First of all, cowboys, jackrabbits and coyotes are not on the same side. For over a hundred years, cowboys have been shooting and killing coyotes, rabbits and any other wildlife they think is affecting their dollar. The Pion Canyon expansion will buy out those ranchers whining about not being able to profit in the beef industry, will slow the destruction of wildlife, and, by removing competitors, will boost the income of neighboring cattlemen and their suppliers.

More importantly, our nation is facing real and serious threats from enemies foreign and domestic. Two million acres of land is an insanely small sacrifice for the purpose of simulating and conducting war games against China, North Korea, Iran, Cuba, Venezuela, etc.

In 2006, our military, in a balls-up display of confrontationalism, has chosen to ditch the bunker mentality, emerged from Cheyenne Mountain to face the real world and Islamic terrorism. By the year 2050, we can visualize Colorado grasslands and wildlife to the point where tourists viewing herds of bison, elk and pronghorn, historical sites or petroglyphs, would earn more money for the state than a few crybaby cowboys.

In such a vast area, our U.S. Army would be able to manage maneuvers and exercises in such a way that tourists would never interfere with military matters.

David Fernandez

Colorado Springs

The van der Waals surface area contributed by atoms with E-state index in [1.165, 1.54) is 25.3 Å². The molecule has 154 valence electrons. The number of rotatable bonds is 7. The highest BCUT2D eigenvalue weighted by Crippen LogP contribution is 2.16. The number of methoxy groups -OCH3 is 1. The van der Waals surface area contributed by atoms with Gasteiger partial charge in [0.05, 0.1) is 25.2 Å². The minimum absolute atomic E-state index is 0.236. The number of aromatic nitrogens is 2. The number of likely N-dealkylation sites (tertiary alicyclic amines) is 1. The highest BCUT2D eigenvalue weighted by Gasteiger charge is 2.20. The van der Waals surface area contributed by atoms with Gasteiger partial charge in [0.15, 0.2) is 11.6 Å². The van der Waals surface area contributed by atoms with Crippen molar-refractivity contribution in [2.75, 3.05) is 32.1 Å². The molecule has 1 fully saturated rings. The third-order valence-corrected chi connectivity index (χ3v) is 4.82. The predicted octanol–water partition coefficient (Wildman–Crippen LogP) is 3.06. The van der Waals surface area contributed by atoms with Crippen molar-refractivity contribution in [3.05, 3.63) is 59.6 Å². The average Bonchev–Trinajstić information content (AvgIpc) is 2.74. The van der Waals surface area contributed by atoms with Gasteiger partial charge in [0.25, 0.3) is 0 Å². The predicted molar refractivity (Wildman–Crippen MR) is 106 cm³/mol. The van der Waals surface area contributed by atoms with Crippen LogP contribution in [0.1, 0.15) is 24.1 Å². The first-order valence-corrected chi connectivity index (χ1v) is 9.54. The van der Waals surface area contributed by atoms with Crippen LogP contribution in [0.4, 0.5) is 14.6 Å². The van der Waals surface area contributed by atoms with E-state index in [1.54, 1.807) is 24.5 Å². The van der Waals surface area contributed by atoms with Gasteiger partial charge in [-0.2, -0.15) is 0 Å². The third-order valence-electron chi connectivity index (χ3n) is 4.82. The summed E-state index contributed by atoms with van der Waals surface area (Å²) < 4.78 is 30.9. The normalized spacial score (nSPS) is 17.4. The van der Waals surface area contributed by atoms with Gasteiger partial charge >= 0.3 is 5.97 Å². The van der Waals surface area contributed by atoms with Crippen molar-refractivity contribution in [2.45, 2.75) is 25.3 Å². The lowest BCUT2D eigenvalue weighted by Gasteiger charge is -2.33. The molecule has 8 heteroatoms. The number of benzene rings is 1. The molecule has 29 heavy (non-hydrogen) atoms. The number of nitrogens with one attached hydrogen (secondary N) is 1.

What if?

I am a resident of Colorado Springs and a rape survivor.

It still pains me to think of that awful day. I will never be able to forget. I felt used, abused, and that my life was worth nothing. My husband at the time forced me to go to the emergency room to get medical treatment. I wanted to keep it a secret. At the ER, they took pictures of me; I was interviewed by the police and examined.

The exam was brutal, the questions were intense and extremely personal, and it seemed like no one really cared, but had a job to do. No wonder rape is the most under-reported crime.

With the FDA's approval of the morning-after pill, rape will increase in its under-reporting. The FDA has just granted the green light for a rapist to be "free" of all wrongdoings. It is a get-out-of-jail card, or, to be more precise, it is a never-be-charged card for a crime against women and young girls.

In my case, two men raped me. As horrible and intense as the medical exam and the personal and embarrassing questions were, the rapists were caught and are presently in prison.

If the morning-after pill, also referenced as Plan B, would have been available at the time, I believe my husband would have purchased it from the drugstore, and I would not have gotten medical attention and would not have filed a police report.

I hope for the sake of women and young girls who are at risk of rape, that the FDA reconsiders its position on the morning-after pill, and makes it available only with a licensed medical doctor's prescription.

Angie Austin

Colorado Springs

Destination: Third World